October 2, 2011 4:34 am

Time is right to revert to fee-based model

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Private banks in Asia need to change their charging practices, according to Esther Heer, who heads the Hong Kong operation of Swiss bank BSI.

Banks should turn back the clock and revert to charging asset-based management fees instead of taking transaction-based commissions, says Ms Heer, who is also deputy chief executive for Asia at BSI.

The private banking revenue structure has changed as investment banks and other financial institutions have piled into the industry.

Increasing confidence among investors has also encouraged the shift away from an advice-driven, fee-based relationship to one where investment banks lure clients to their private banking arms by promising a steady flow of investment products. Each trade generates revenue for the bank.

Ms Heer, along with other independent private banks, wants to see private banking return to a model where clients pay management fees for advice on everything from wealth management to estate and succession planning and are offered a diversified investment strategy that may include alternative investments such as property.

And the time is right, with investors feeling bruised and battered by dramatic market swings.

“You hear many bankers say their client is very hands on, that they want to trade every day,” Ms Heer says. “But actually I think Asian clients are sick and tired of losing three-quarters of their fortune when we have a downturn. They’re much more open to a structured [fee-based] investment approach.”

She has convinced about half of her new clients in Hong Kong to go with a fee-based model rather than pay trading commissions. She says only about 10 per cent of BSI’s business elsewhere in Asia is fee-based.

Ms Heer’s client portfolios average 15-25 per cent cash at the moment, a position that is easier to take when revenues do not depend on trading activity, as is the case for commission-based private banks.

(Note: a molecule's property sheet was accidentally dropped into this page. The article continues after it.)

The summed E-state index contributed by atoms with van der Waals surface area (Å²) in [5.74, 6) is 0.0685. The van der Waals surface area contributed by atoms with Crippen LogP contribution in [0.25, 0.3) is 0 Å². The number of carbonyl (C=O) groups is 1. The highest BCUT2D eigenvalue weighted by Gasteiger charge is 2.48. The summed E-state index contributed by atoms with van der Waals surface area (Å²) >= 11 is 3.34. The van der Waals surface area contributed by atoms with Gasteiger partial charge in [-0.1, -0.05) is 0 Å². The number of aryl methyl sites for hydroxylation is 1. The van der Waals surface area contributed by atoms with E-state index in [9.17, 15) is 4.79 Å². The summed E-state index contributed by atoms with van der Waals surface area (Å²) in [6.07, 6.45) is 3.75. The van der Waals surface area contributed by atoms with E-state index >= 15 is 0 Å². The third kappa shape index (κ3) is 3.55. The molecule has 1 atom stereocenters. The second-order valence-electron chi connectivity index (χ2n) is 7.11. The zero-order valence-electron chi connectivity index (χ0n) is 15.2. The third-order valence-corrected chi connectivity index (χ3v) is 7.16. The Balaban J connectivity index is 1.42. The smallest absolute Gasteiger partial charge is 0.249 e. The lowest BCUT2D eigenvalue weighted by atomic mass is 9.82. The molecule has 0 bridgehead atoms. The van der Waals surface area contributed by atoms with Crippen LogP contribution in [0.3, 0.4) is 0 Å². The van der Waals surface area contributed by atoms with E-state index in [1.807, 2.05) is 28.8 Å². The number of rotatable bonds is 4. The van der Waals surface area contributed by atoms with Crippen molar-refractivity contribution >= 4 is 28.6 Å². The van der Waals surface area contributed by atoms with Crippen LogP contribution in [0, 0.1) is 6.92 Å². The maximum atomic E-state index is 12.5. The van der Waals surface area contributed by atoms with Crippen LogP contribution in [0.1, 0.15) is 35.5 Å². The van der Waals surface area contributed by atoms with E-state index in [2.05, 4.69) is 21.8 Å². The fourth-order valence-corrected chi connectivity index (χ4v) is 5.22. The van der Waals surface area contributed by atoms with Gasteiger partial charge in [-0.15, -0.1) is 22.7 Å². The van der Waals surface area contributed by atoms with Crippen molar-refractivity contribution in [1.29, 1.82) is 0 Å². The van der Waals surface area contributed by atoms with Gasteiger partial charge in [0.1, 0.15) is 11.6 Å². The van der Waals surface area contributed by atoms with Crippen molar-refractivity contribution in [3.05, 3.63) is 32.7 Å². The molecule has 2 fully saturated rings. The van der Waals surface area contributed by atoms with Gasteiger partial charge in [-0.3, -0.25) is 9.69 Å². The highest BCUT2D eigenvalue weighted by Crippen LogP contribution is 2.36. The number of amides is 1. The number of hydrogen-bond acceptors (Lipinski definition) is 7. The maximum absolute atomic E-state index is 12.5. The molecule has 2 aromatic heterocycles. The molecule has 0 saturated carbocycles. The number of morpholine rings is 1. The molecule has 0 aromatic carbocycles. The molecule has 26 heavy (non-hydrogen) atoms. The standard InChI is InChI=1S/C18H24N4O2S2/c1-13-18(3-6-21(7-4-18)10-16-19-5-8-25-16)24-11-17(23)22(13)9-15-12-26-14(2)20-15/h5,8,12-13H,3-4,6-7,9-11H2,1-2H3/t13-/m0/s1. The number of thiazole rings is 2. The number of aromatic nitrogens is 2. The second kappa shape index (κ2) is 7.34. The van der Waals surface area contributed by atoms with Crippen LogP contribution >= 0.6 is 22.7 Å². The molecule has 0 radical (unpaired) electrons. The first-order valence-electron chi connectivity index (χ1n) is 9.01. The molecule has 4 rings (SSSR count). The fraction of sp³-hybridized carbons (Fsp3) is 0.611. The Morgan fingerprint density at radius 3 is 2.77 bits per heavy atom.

But taking a fee-based approach requires the bank to have the investment research support to back it up, something BSI’s parent company, Italian insurer Generali Group, can help with.

“If I can focus with my bankers, from the very beginning, on mandates, I think I’m able to indoctrinate them in a different way,” says Ms Heer, who was one of several senior bankers to join BSI from RBS Coutts in August 2010.

BSI has been building up its team since making its push into Asia starting in 2009. It now has 60 bankers and about 250 staff in Singapore, with 12 bankers and 64 staff in Hong Kong. Ms Heer plans to have 30 bankers working out of the Hong Kong office by next year.

She points out that Asia will not remain untouched in the second dip of a global recession, “but the attitude of the people is still more positive, and more forward looking than for example in Europe”.

“Here we see clients, when there’s a downturn, they say ‘Shoot, another 3 per cent,’ but in the same breath they will ask ‘Do you see an opportunity?’ They are seldom in this total doom and gloom situation.” They are finding those opportunities in gold, high dividend stocks and fixed income, Ms Heer adds.

BSI is certainly not the only European bank looking to Asia for its growth. Wealthy Asians hold $10,800bn in assets, compared to Europe’s $10,200bn, according to the Capgemini and Merrill Lynch World Wealth Report 2011. Asia Pacific assets are growing at 12 per cent annually, against Europe’s 7 per cent.

“In Europe the wealth creation is just not the same,” Ms Heer says. “As long as I have a working career, I will definitely try to stay in Asia.”

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